October 16, 2017

Reformation 500: Ten Things I Love about Luther

Reformation 500
Ten Things I Love about Luther

Ultimately, there was one thing that first got my attention about the Lutheran way and began drawing me toward it —

I fell in love with Martin Luther.

Of all my spiritual “heroes” or “mentors” from church history, he stands tallest. Few before or since ever stood at such a pivotal point of time in history and provided the kind of faithful voice that changed the course of the world so dramatically. Certainly he lived in one of the most epochal seasons of Western civilization — an age which saw both a Renaissance and a Reformation, leading to the inauguration of the modern world. And yes, there were other thinkers, scientists, explorers, religious leaders, and rulers who had tremendous influence in those days. But of all the Reformers, of all the saints in the history of the church (save the Apostle Paul) who have attracted me and in whom I have seen Christ and the Gospel most magnified, I count Luther most worthy of admiration.

Of course, he had magnificent flaws as well, and I could probably write a list of things I in no way, shape, or fashion commend in him. But let’s save that for another day.

Here are ten simple bullet points with brief comments to tell you why I admire and treasure Martin Luther and his influence.

1. For Luther, it was all about Christ.
Martin Luther found his life, forgiveness, salvation, and peace in the Lord Jesus Christ alone. The heart of the Small Catechism is found in these words about Jesus:

I believe that Jesus Christ, true God, begotten of the Father from eternity, and also true man, born of the Virgin Mary, is my Lord, who has redeemed me, a lost and condemned creature, purchased and won [delivered] me from all sins, from death, and from the power of the devil, not with gold or silver, but with His holy, precious blood and with His innocent suffering and death, in order that I may be [wholly] His own, and live under Him in His kingdom, and serve Him in everlasting righteousness, innocence, and blessedness, even as He is risen from the dead, lives and reigns to all eternity. This is most certainly true.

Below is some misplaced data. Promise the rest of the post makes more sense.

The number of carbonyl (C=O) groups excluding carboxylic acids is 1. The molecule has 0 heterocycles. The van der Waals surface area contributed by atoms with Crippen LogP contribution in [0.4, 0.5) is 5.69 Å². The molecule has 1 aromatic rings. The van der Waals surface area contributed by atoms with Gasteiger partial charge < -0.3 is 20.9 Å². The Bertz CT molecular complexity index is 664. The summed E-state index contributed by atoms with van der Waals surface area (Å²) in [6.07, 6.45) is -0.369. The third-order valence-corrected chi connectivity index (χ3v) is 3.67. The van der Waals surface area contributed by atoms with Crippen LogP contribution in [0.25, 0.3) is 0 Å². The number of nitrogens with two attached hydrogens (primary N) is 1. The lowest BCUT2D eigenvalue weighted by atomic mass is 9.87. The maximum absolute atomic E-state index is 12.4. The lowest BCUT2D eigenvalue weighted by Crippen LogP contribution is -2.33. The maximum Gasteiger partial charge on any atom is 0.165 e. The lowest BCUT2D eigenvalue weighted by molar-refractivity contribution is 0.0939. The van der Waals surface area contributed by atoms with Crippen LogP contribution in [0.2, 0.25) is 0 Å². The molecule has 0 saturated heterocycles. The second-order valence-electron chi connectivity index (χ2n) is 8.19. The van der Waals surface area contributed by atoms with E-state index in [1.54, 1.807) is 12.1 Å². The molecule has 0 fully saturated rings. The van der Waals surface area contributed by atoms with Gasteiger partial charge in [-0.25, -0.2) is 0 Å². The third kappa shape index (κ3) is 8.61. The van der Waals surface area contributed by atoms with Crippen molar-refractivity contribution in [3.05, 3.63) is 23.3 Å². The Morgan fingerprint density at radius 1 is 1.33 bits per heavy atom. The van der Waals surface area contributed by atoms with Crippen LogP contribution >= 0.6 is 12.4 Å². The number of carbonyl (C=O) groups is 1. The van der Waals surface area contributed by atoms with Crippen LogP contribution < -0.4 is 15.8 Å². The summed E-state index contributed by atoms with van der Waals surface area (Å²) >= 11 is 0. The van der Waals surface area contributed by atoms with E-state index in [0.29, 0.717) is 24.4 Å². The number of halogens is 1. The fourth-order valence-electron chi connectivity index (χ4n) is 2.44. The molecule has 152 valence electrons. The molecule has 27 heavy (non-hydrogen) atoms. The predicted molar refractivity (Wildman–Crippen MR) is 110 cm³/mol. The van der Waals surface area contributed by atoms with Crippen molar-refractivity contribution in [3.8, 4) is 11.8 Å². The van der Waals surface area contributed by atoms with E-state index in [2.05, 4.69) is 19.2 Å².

In one of his hymns, he wrote,

Thus spoke the Son, “Hold thou to me,
From now on thou wilt make it.
I gave my very life for thee
And for thee I will stake it.
For I am thine and thou art mine,
And where I am our lives entwine,
The Old Fiend cannot shake it.”

Luther and Jesus, forever entwined. Jesus-shaped, to the core.

2. He loved and listened to God’s Word.
Martin Luther is most honored for taking a courageous, unalterable stand on the Bible as the final authority for Christian faith and practice. All other authorities are to be judged by God’s own holy Word. Equally important was his work in bringing a translation of the Scriptures into the common language of the German layperson and seeing to it that everyone had access to the Bible. His own sermons, teachings, and catechisms expounding the Scriptures remain treasures to this day, and in his own time inspired a revival of Gospel preaching in the churches.

Yet, it is also important to say that the faith Luther preached and taught never became “Bible-centered,” because he always saw the Bible as the “cradle of Christ.” The problem he saw with the Church in his day was not a Bible problem, but a Christ problem, and he saw the Bible as the remedy because it relentlessly points to Jesus.

3. I love a good “Rocky” story.
I mean, who doesn’t? At various times in Luther’s life it seemed like Martin against the world. The Roman Church had all the power and all the resources, and yet this “wild boar” from the edges of Christendom stood up and challenged the entire system of the medieval church. He put his life on the line time and time again for Christ and the Gospel. From my perspective, he won. Unfortunately, it led to the division of the Church he sought to reform.

4. The guy had a way with words.
One example: Luther’s Small Catechism is among the most beautiful, simple, and clear explanations of the Christian faith ever written. From The Luther Bible to his treatises, from his sermons and expositions of Scripture to his hymns, from his German mass to his personal letters, he was a master communicator. He was not only an intellectual giant, but had a way of capturing the heart through tender, devotional language. Check out his Christmas sermons sometime.

5. He treasured music right up there next to the Bible.
Luther said, “Next after theology I give to music the highest place and the greatest honor. I would not exchange what little I know about music for something great. Experience proves that next to the Word of God only music deserves to be extolled as the mistress and governess of the feelings of the human heart.” Luther is responsible for revising three major parts of the liturgy with regard to music: the priest’s chants, the choir’s chorales, and the congregation’s hymns. And the results were far-reaching and profound. As Roland Bainton writes, “The Lutheran tradition explains why Bach should write a St. Matthew Passion.”

6. He never wrote a systematic theology.